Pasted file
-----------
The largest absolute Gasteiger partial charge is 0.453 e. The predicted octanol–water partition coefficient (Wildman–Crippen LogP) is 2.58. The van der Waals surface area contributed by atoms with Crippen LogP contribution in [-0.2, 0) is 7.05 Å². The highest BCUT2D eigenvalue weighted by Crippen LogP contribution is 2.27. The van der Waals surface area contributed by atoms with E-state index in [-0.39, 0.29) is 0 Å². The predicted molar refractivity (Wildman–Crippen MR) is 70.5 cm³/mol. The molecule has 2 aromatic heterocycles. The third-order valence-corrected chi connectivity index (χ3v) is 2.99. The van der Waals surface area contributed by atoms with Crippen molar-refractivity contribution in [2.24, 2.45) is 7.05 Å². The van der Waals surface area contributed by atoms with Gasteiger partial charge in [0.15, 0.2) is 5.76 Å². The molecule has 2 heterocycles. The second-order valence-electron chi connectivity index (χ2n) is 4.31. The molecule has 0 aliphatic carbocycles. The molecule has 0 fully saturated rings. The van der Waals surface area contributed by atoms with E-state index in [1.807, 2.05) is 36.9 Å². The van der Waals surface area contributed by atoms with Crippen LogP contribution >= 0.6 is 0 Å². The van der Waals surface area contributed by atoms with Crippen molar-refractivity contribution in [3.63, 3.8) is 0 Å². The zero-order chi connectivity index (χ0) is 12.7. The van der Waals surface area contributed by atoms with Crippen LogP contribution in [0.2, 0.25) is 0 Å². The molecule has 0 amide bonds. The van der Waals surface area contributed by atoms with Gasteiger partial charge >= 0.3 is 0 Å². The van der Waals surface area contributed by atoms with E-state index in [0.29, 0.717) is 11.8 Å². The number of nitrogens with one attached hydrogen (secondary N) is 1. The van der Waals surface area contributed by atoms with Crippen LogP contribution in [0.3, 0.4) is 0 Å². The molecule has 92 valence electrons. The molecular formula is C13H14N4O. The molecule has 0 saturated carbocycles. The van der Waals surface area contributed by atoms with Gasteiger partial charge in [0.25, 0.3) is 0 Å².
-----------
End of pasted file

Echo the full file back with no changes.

The largest absolute Gasteiger partial charge is 0.453 e. The predicted octanol–water partition coefficient (Wildman–Crippen LogP) is 2.58. The van der Waals surface area contributed by atoms with Crippen LogP contribution in [-0.2, 0) is 7.05 Å². The highest BCUT2D eigenvalue weighted by Crippen LogP contribution is 2.27. The van der Waals surface area contributed by atoms with E-state index in [-0.39, 0.29) is 0 Å². The predicted molar refractivity (Wildman–Crippen MR) is 70.5 cm³/mol. The molecule has 2 aromatic heterocycles. The third-order valence-corrected chi connectivity index (χ3v) is 2.99. The van der Waals surface area contributed by atoms with Crippen molar-refractivity contribution in [2.24, 2.45) is 7.05 Å². The van der Waals surface area contributed by atoms with Gasteiger partial charge in [0.15, 0.2) is 5.76 Å². The molecule has 2 heterocycles. The second-order valence-electron chi connectivity index (χ2n) is 4.31. The molecule has 0 aliphatic carbocycles. The molecule has 0 fully saturated rings. The van der Waals surface area contributed by atoms with E-state index in [1.807, 2.05) is 36.9 Å². The van der Waals surface area contributed by atoms with Crippen LogP contribution >= 0.6 is 0 Å². The van der Waals surface area contributed by atoms with Crippen molar-refractivity contribution in [3.63, 3.8) is 0 Å². The zero-order chi connectivity index (χ0) is 12.7. The van der Waals surface area contributed by atoms with Crippen LogP contribution in [0.2, 0.25) is 0 Å². The molecule has 0 amide bonds. The van der Waals surface area contributed by atoms with Gasteiger partial charge >= 0.3 is 0 Å². The van der Waals surface area contributed by atoms with E-state index in [0.29, 0.717) is 11.8 Å². The number of nitrogens with one attached hydrogen (secondary N) is 1. The van der Waals surface area contributed by atoms with Crippen LogP contribution in [0.3, 0.4) is 0 Å². The molecule has 92 valence electrons. The molecular formula is C13H14N4O. The molecule has 0 saturated carbocycles. The van der Waals surface area contributed by atoms with Gasteiger partial charge in [0.25, 0.3) is 0 Å².